Postbiotics and Their Potential Applications in Early Life Nutrition and Beyond

Carrie A.M. Wegh, Sharon Y. Geerlings, Jan Knol, Guus Roeselers, Clara Belzer*

*Corresponding author for this work

Research output: Contribution to journalArticleAcademicpeer-review

54 Citations (Scopus)


Postbiotics are functional bioactive compounds, generated in a matrix during fermentation, which may be used to promote health. The term postbiotics can be regarded as an umbrella term for all synonyms and related terms of these microbial fermentation components. Therefore, postbiotics can include many different constituents including metabolites, short-chain fatty acids (SCFAs), microbial cell fractions, functional proteins, extracellular polysaccharides (EPS), cell lysates, teichoic acid, peptidoglycan-derived muropeptides and pili-type structures. Postbiotics is also a rather new term in the '-biotics' field. Where consensus exists for the definitions of pre- and probiotics, this is not yet the case for postbiotics. Here we propose a working definition and review currently known postbiotic compounds, their proposed mechanisms, clinical evidence and potential applications. Research to date indicates that postbiotics can have direct immunomodulatory and clinically relevant effects and evidence can be found for the use of postbiotics in healthy individuals to improve overall health and to relief symptoms in a range of diseases such as infant colic and in adults atopic dermatitis and different causes of diarrhea.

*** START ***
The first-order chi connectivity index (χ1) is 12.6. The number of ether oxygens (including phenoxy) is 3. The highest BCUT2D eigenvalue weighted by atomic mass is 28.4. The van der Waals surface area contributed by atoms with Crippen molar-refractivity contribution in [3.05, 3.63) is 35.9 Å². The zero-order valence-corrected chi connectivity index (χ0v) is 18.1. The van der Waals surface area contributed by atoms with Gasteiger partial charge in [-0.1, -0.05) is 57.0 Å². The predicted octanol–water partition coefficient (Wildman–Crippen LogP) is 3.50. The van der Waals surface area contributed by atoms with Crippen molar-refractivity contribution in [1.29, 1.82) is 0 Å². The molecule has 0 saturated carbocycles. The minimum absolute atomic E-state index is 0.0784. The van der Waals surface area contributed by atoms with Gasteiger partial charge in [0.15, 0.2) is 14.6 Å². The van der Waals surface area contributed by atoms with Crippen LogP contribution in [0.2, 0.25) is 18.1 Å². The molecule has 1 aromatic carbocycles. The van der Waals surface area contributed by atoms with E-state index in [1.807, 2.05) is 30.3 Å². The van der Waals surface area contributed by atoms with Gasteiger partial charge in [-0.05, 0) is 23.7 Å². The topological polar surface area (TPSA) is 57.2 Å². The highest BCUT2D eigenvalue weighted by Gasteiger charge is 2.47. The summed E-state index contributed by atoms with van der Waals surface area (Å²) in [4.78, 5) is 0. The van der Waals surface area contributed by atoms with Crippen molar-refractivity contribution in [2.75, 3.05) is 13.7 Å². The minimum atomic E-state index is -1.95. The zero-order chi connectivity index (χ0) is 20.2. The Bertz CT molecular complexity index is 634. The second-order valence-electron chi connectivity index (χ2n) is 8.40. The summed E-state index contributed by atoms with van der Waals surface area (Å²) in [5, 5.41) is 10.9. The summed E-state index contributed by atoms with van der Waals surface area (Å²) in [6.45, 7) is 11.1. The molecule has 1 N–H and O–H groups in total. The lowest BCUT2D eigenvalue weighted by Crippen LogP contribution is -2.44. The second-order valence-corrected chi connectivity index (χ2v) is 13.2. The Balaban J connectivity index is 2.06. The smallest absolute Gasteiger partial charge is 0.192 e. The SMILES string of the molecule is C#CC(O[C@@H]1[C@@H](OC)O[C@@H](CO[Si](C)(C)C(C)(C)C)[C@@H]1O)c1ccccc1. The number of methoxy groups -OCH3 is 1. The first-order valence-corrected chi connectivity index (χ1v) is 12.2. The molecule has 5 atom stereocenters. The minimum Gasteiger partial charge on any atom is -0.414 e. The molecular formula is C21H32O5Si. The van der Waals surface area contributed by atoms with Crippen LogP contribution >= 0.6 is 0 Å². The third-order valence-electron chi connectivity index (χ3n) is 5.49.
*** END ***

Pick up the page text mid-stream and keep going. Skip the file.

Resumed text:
Original languageEnglish
Article number4673
JournalInternational Journal of Molecular Sciences
Issue number19
Publication statusPublished - 20 Sep 2019


  • fermented infant formula
  • gut microbiota
  • postbiotics

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